Like Fire and Water, Wind possesses the ability to flow. This means that Wind can be maneuvered into various shapes as well as strengths; examples of this include Wind walls, funnels/tunnels, Wind blasts, slight breezes, and heavy squalls. Wind possesses the natural propensity for constancy, near-limitless use (except in the situation of a magical vacuum), incredible malleability yet with a degree of untameable nature. Unlike the other flow elements, Wind does not require a preexisting source – as a Fire or Water Adept would need – or extra energy output to create – as would be the case with a Fire Elementalist, for example. Since air is everywhere (with the exception of a vacuum situation), Wind users have the advantage of their element at their fingertips – quite literally.
Those that fall under the Wind-Soul Type embody similar traits: quick (physical and/or mental), versatile, clever, highly adaptive yet not entirely yielding, potential to be both passive and aggressive, surprisingly stubborn/relentless, maintains a sense of calm even when riled, and extremely good at evading (again, physical and/or otherwise).
With the exception of a vacuum situation, as mentioned for Water, Wind is endlessly available for use. Even in a confined space, air still exists and is therefore usable; and as the element itself is not destroyed during or after use, Wind magic and abilities can continually be used. However, in such a situation such as a sealed room, the only limit would come from the wielder’s own stamina and need for air. After all, once all present air has been expended, suffocation occurs and the wielder inevitably dies.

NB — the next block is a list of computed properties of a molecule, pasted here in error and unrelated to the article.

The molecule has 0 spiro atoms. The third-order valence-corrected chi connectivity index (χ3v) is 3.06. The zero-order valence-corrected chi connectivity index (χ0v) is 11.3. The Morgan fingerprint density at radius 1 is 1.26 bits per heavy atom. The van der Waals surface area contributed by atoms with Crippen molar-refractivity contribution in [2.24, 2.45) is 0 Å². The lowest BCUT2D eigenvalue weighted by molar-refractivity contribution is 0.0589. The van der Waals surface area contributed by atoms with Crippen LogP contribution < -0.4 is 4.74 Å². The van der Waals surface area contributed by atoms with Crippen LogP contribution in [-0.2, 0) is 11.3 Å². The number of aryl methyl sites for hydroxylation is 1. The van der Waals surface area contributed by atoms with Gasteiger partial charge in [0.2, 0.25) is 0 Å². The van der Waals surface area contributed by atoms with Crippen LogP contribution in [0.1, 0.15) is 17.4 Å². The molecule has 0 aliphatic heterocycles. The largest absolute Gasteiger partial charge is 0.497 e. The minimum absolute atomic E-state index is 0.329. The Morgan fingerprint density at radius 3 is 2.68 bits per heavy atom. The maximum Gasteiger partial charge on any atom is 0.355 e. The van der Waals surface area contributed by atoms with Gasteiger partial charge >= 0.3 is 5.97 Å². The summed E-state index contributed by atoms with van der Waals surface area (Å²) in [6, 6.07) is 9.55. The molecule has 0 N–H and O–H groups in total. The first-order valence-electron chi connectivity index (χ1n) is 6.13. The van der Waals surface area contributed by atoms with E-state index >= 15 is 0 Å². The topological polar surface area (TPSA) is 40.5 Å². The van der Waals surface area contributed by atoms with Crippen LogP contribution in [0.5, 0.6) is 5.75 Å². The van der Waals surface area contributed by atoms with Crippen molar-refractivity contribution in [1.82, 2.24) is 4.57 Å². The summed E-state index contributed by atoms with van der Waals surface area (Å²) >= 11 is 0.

Wind’s weakness to Water is, again, derived from the balloon effect liquid has; Water merely responds and moves with the opposing force (Wind) instead of necessarily striving to stand against it. However, as mentioned before under Water, solid Water (i.e. ice), when properly used, can literally shatter a Wind attack. Yet even so, a truly masterful Wind user can draw the naturally existing Wind elements (like oxygen, which exists in both air and water) to him/her and cripple the Water caster. This another example of a flow element’s push-and-pull effect.